So, after 6 months of waiting, a Raspberry Pi finally arrived in the mail a few days ago and I’ve finally had the chance to play with it.
In case you don’t know, a Raspberry Pi is a tiny, inexpensive computer sold mainly for educational use. It’s only about the size of a credit card (it would fit in an Altoids tin if only the corners were rounded) and costs about $35 before shipping.1 They’re a new thing and are very popular so the outfit which is making them is having trouble keeping up with demand. 2 Of course, I had to have one too.
Here’s a picture of the Pi; it’s the small circuit board. I placed it next to my metro card to give a sense of scale:
So I have projects planned for this device, but for starters, I decided to set up an MPD based jukebox. The Pi would act as the server, connected to my network, and the music would be stored on a USB hard drive that I have lying around. I would be able to control the jukebox from any of my computers or from my phone, so long as I’m home. I’d be able to listen to my music collection without turning on my desktop computer, which uses a lot of electricity. The Pi by comparison, uses almost none.
Interestingly, the Raspberry Pi comes with no accessories or peripherals, not even those necessary for it’s functioning. At a bare minimum, the Pi needs a USB power supply and an SD card to act as the hard drive. I have an Android phone and a Kindle both of which came with USB power supplies so I was covered on that front, but the SD card I had to buy. The Pi also needs a display and input devices. A mouse and keyboard can be attached through the USB ports but the Pi only has a HDMI and RCA outputs for video so I needed an adapter to get it to work with my monitor.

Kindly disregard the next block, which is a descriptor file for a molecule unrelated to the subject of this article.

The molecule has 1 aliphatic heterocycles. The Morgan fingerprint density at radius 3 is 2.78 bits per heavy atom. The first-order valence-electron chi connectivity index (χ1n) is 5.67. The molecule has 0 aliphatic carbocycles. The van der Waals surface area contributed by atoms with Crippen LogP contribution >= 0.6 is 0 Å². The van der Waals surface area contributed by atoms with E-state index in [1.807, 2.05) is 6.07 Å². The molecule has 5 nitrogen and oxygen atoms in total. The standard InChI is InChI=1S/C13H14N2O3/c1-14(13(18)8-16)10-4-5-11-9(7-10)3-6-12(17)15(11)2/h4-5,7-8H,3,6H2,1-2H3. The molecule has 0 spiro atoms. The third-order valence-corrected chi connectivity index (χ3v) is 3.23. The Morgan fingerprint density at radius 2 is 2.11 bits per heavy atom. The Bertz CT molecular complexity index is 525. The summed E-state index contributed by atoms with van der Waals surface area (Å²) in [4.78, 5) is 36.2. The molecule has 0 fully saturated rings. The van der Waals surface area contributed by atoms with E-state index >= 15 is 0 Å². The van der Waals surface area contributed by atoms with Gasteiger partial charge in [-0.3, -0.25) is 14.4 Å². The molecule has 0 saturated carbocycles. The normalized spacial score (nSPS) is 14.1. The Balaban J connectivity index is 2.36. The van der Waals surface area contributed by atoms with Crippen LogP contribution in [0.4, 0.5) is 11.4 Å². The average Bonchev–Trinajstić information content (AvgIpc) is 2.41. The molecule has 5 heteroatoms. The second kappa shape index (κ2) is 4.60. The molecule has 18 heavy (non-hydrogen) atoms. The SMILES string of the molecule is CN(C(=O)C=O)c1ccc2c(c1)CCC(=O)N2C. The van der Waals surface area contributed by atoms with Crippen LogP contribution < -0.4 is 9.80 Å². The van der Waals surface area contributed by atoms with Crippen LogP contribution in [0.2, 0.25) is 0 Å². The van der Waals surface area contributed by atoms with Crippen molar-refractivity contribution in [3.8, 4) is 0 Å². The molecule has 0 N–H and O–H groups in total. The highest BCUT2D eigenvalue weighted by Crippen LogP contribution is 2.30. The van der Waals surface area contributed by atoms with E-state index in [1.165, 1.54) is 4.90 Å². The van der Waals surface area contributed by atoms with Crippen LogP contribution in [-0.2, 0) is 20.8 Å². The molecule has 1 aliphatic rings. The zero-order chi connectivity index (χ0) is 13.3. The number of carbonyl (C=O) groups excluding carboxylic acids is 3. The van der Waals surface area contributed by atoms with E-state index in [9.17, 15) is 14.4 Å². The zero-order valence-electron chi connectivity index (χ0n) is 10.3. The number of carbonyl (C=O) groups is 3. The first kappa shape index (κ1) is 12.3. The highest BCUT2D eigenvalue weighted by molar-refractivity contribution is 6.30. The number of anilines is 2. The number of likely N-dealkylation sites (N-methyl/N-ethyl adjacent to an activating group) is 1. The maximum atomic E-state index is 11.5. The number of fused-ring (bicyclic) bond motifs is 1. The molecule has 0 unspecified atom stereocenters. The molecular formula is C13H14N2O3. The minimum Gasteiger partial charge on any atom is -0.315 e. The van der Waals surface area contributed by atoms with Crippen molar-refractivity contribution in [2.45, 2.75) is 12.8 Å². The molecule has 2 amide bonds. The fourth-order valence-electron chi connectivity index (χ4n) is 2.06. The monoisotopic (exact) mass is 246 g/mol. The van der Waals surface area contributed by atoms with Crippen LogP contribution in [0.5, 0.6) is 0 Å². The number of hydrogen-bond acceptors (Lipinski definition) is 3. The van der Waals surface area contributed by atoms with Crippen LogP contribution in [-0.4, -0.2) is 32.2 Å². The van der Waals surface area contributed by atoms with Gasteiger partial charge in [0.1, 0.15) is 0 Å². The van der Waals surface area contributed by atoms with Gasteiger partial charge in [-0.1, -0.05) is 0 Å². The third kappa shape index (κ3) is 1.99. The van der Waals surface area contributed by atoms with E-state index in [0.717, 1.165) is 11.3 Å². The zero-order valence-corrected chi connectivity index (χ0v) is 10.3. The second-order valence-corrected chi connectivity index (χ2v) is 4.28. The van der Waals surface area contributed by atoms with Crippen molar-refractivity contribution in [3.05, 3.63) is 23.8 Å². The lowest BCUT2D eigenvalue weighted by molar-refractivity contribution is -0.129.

Anyway, I downloaded the default operating system for the Pi, the one based on Raspbian. I considered using the Arch Linux version since that’s what I use on my desktop and laptop but decided to start with the suggested method. I flashed the SD card, inserted it, and booted the device. I turned on SSH, changed the password and turned the device off. I could then control the Pi without using up a monitor and keyboard on it.
An SSH login on my Pi:
I plugged in my speakers and the USB hard drive and I connected the PI to the network. I logged into it and installed MPD, and MPlayer:
sudo apt-get install mplayer sudo apt-get install mpd mpc
MPD is a music player daemon, which is a music player program which runs in the background and can be controlled over the network. I mounted the USB hard drive:
sudo mount /dev/sda1 /mnt -o rw
and checked to see it would play music:
mplayer /mnt/music/<a song name>
I set MPD to point to the music directory and listen on the network:
sudo vi /etc/mpd.conf music_directory "/mnt/music" ... bind_to_address "192.168.1.-"
and started it up:
sudo /etc/init.d/mpd start mpc update
and now it works. I installed an MPD client on my phone and now I can use it to change the playlist and whatnot.
This is the whole setup right here:
This was a really easy project and I have some ideas for more ambitious projects for the Raspberry Pi, but on those as I actually get to them.